Cable news and the online media are blazing with stories about the newest Veteran Administration’s scandal of manipulating appointments for much-needed health care access to our veterans. This scandal is not new. There have been investigative government reports on this type of fraud and other health care problems for decades with the VA. However, it has now caught the attention of the public, and the politicians are maneuvering, in their usual sordid manner, to show their shock and get airtime to denounce this insult to our veterans. Some are also even raising campaign money by claiming that the other political party is solely responsible for this problem.
Now that General Eric Shinseki has resigned, the story will stay in the news for more than a few news cycles while a replacement is found and reforms are considered. But after the scandal is “resolved” in the politicians’ minds, the first causality will be the VA whistleblowers who have gone public and still work in the government.
These are the type of whistleblowers that President Obama has publicly claimed he will support. President-elect Obama’s transition team pledged to step up to protect whistleblowers during his transition by stating on its website:
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Protect Whistleblowers: Often the best source of information about waste, fraud, and abuse in government is an existing government employee committed to public integrity and willing to speak out. Such acts of courage and patriotism, which can sometimes save lives and often save taxpayer dollars, should be encouraged rather than stifled. We need to empower federal employees as watchdogs of wrongdoing and partners in performance. Barack Obama will strengthen whistleblower laws to protect federal workers who expose waste, fraud, and abuse of authority in government. Obama will ensure that federal agencies expedite the process for reviewing whistleblower claims and whistleblowers have full access to courts and due process.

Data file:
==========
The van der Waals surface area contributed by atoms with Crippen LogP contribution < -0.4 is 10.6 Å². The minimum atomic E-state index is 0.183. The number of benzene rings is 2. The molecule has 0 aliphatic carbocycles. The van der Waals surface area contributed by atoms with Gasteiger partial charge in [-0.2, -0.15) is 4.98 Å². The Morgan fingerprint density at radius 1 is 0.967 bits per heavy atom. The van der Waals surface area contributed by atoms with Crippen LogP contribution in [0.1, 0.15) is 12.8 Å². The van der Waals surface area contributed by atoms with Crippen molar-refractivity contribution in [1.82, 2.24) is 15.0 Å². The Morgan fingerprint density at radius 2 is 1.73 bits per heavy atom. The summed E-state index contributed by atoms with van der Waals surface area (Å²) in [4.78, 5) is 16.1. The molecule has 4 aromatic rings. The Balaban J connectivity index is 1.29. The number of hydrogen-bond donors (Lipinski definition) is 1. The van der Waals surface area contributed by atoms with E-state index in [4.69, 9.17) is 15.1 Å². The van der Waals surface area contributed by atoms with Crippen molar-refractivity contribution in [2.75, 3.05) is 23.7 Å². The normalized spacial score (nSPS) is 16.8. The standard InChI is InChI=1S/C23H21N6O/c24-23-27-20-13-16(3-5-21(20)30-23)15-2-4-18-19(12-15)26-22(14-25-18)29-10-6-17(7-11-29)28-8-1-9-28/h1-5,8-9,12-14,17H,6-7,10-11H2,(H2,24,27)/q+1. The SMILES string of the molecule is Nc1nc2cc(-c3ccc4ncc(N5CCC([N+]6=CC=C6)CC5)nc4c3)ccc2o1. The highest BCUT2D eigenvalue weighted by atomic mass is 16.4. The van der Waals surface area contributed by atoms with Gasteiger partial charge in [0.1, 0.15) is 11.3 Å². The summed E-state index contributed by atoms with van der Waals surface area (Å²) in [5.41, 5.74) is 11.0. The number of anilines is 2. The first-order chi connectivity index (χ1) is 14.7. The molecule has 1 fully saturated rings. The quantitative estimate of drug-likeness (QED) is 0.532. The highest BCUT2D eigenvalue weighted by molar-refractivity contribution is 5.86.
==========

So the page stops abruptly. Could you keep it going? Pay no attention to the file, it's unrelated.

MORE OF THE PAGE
Good government groups worked with Obama on strengthening whistleblower laws and agreed with Politifact that the laws that he has passed do, on paper, make it safer to be a federal whistleblower. Politifact states:
On Nov. 27, 2012, Obama signed the Whistleblower Protection Enhancement Act into law, after it had been passed on a bipartisan basis.
The law strengthened and expanded already existing protections for whistleblowers, and for the first time entitled whistleblowers to compensatory damages in cases of wrongful reprisal. Other key reforms include protections for federal scientists and Transportation Security Administration officers, as well as for federal employees who are not the first to disclose a case of misconduct.
To inform workers about their rights and protections, the law also requires agencies to create whistleblower ombudsmen at the Inspector General offices. Additionally, the law strengthens the power of the Office of Special Counsel by giving it the authority to take disciplinary actions against those who retaliate.
The law was lauded by whistleblower advocates. Tom Devine, legal director at the Government Accountability Project, specifically praised President Obama’s “unprecedented leadership” in passing the law. “He was the first president in history not only to support government whistleblower rights in principle, but to engage the White House directly into making them as strong as possible,” Devine said.
Regardless of all its new benefits, the law falls short in two major areas: It does not give whistleblowers access to jury trials, and its free speech protections don’t extend to the intelligence community.
I have written in another column about the distinction and the problem that Obama makes when it comes to national security whistleblowers. He believes that there is a difference between people who leak classified material that contains sensitive military information versus government worker whistleblowers who leak about fraud in a bureaucracy. I do not agree with his definitions. Having spent my career working with both types of whistleblowers, I can tell you that there isn’t much difference because the CIA, NSA and DOD intelligence bureaucracies don’t act much differently than the VA or the Department of Agriculture in hiding their mistakes or fraud. The government intelligence community just has the better tools to do it in classified documents and claims of patriotism. When the Congress refused to include national security whistleblowers in the new whistleblower reforms, Obama did sign a Presidential Policy Directive to, on paper, try to have more support for national security whistleblowers. However, in practice, he still has the most aggressive prosecutions against national security whistleblowers in history.